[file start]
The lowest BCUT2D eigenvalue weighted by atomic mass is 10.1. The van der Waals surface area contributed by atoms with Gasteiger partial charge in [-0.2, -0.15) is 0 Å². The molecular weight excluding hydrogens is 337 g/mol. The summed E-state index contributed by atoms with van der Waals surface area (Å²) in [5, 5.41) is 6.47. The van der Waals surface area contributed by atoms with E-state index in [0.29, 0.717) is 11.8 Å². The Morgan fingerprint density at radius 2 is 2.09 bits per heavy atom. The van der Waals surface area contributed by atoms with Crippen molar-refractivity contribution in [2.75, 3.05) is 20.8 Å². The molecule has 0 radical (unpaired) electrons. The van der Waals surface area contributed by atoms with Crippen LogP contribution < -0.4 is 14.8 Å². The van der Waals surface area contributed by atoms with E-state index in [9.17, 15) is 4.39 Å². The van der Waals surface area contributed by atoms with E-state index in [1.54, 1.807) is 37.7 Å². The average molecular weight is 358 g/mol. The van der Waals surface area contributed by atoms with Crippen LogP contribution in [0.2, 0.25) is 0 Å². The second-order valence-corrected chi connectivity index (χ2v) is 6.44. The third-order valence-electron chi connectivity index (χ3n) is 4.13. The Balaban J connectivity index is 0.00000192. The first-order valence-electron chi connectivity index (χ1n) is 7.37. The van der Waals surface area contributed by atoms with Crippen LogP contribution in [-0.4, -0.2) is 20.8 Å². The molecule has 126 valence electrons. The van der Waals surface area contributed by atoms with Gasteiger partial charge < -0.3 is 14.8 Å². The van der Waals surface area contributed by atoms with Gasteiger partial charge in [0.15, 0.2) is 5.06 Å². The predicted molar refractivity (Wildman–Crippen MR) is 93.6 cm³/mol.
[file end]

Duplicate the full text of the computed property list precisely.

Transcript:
The lowest BCUT2D eigenvalue weighted by atomic mass is 10.1. The van der Waals surface area contributed by atoms with Gasteiger partial charge in [-0.2, -0.15) is 0 Å². The molecular weight excluding hydrogens is 337 g/mol. The summed E-state index contributed by atoms with van der Waals surface area (Å²) in [5, 5.41) is 6.47. The van der Waals surface area contributed by atoms with E-state index in [0.29, 0.717) is 11.8 Å². The Morgan fingerprint density at radius 2 is 2.09 bits per heavy atom. The van der Waals surface area contributed by atoms with Crippen molar-refractivity contribution in [2.75, 3.05) is 20.8 Å². The molecule has 0 radical (unpaired) electrons. The van der Waals surface area contributed by atoms with Crippen LogP contribution < -0.4 is 14.8 Å². The van der Waals surface area contributed by atoms with E-state index in [9.17, 15) is 4.39 Å². The van der Waals surface area contributed by atoms with E-state index in [1.54, 1.807) is 37.7 Å². The average molecular weight is 358 g/mol. The van der Waals surface area contributed by atoms with Crippen LogP contribution in [0.2, 0.25) is 0 Å². The second-order valence-corrected chi connectivity index (χ2v) is 6.44. The third-order valence-electron chi connectivity index (χ3n) is 4.13. The Balaban J connectivity index is 0.00000192. The first-order valence-electron chi connectivity index (χ1n) is 7.37. The van der Waals surface area contributed by atoms with Crippen LogP contribution in [-0.4, -0.2) is 20.8 Å². The molecule has 126 valence electrons. The van der Waals surface area contributed by atoms with Gasteiger partial charge < -0.3 is 14.8 Å². The van der Waals surface area contributed by atoms with Gasteiger partial charge in [0.15, 0.2) is 5.06 Å². The predicted molar refractivity (Wildman–Crippen MR) is 93.6 cm³/mol.